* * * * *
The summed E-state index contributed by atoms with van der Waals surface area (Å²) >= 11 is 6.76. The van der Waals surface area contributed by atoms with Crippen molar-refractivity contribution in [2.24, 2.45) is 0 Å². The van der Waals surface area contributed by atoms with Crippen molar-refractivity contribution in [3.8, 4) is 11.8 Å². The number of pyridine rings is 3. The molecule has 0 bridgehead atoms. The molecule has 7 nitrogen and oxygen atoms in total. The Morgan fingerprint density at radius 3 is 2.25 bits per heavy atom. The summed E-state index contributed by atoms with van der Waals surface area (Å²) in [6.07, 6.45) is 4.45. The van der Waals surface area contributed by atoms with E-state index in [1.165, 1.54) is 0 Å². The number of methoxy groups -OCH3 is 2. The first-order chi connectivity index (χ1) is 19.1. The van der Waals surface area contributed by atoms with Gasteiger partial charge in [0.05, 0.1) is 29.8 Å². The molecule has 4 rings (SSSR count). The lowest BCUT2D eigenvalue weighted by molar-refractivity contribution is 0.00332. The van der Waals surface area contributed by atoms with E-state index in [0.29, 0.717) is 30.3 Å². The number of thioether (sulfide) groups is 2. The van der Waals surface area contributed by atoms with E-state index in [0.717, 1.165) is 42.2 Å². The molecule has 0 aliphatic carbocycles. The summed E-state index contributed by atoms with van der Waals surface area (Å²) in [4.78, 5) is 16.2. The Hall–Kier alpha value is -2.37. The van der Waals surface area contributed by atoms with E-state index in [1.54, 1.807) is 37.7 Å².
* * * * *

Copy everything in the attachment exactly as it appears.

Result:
The summed E-state index contributed by atoms with van der Waals surface area (Å²) >= 11 is 6.76. The van der Waals surface area contributed by atoms with Crippen molar-refractivity contribution in [2.24, 2.45) is 0 Å². The van der Waals surface area contributed by atoms with Crippen molar-refractivity contribution in [3.8, 4) is 11.8 Å². The number of pyridine rings is 3. The molecule has 0 bridgehead atoms. The molecule has 7 nitrogen and oxygen atoms in total. The Morgan fingerprint density at radius 3 is 2.25 bits per heavy atom. The summed E-state index contributed by atoms with van der Waals surface area (Å²) in [6.07, 6.45) is 4.45. The van der Waals surface area contributed by atoms with E-state index in [1.165, 1.54) is 0 Å². The number of methoxy groups -OCH3 is 2. The first-order chi connectivity index (χ1) is 19.1. The van der Waals surface area contributed by atoms with Gasteiger partial charge in [0.05, 0.1) is 29.8 Å². The molecule has 4 rings (SSSR count). The lowest BCUT2D eigenvalue weighted by molar-refractivity contribution is 0.00332. The van der Waals surface area contributed by atoms with E-state index in [0.29, 0.717) is 30.3 Å². The number of thioether (sulfide) groups is 2. The van der Waals surface area contributed by atoms with E-state index in [0.717, 1.165) is 42.2 Å². The molecule has 0 aliphatic carbocycles. The summed E-state index contributed by atoms with van der Waals surface area (Å²) in [4.78, 5) is 16.2. The Hall–Kier alpha value is -2.37. The van der Waals surface area contributed by atoms with E-state index in [1.54, 1.807) is 37.7 Å².